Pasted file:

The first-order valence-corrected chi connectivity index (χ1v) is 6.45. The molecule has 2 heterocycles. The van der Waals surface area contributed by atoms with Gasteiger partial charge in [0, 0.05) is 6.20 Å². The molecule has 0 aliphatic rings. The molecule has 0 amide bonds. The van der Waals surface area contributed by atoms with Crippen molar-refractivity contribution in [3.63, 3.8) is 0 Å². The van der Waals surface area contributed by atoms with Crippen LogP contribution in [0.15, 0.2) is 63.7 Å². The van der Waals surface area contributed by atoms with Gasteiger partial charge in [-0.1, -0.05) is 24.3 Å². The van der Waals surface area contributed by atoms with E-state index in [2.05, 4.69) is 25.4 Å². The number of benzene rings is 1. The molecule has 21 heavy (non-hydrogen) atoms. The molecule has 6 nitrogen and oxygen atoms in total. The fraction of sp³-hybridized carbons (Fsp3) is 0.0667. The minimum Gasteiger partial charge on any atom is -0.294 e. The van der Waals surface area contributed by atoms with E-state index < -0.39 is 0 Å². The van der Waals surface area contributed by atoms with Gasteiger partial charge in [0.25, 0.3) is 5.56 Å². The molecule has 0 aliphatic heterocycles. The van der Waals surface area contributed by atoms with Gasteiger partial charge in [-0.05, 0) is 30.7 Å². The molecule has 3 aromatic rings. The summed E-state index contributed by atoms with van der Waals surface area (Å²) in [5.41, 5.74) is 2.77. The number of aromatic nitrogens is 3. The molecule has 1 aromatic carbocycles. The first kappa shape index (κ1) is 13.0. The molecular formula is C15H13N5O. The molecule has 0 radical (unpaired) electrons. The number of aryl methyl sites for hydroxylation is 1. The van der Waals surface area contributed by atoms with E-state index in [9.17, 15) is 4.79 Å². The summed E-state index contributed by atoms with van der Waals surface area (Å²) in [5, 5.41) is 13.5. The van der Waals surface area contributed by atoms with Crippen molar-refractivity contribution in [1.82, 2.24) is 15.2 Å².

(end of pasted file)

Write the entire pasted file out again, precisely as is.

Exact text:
The first-order valence-corrected chi connectivity index (χ1v) is 6.45. The molecule has 2 heterocycles. The van der Waals surface area contributed by atoms with Gasteiger partial charge in [0, 0.05) is 6.20 Å². The molecule has 0 aliphatic rings. The molecule has 0 amide bonds. The van der Waals surface area contributed by atoms with Crippen molar-refractivity contribution in [3.63, 3.8) is 0 Å². The van der Waals surface area contributed by atoms with Crippen LogP contribution in [0.15, 0.2) is 63.7 Å². The van der Waals surface area contributed by atoms with Gasteiger partial charge in [-0.1, -0.05) is 24.3 Å². The van der Waals surface area contributed by atoms with E-state index in [2.05, 4.69) is 25.4 Å². The number of benzene rings is 1. The molecule has 21 heavy (non-hydrogen) atoms. The molecule has 6 nitrogen and oxygen atoms in total. The fraction of sp³-hybridized carbons (Fsp3) is 0.0667. The minimum Gasteiger partial charge on any atom is -0.294 e. The van der Waals surface area contributed by atoms with E-state index < -0.39 is 0 Å². The van der Waals surface area contributed by atoms with Gasteiger partial charge in [0.25, 0.3) is 5.56 Å². The molecule has 0 aliphatic heterocycles. The van der Waals surface area contributed by atoms with Gasteiger partial charge in [-0.05, 0) is 30.7 Å². The molecule has 3 aromatic rings. The summed E-state index contributed by atoms with van der Waals surface area (Å²) in [5.41, 5.74) is 2.77. The number of aromatic nitrogens is 3. The molecule has 1 aromatic carbocycles. The first kappa shape index (κ1) is 13.0. The molecular formula is C15H13N5O. The molecule has 0 radical (unpaired) electrons. The number of aryl methyl sites for hydroxylation is 1. The van der Waals surface area contributed by atoms with E-state index in [9.17, 15) is 4.79 Å². The summed E-state index contributed by atoms with van der Waals surface area (Å²) in [5, 5.41) is 13.5. The van der Waals surface area contributed by atoms with Crippen molar-refractivity contribution in [1.82, 2.24) is 15.2 Å².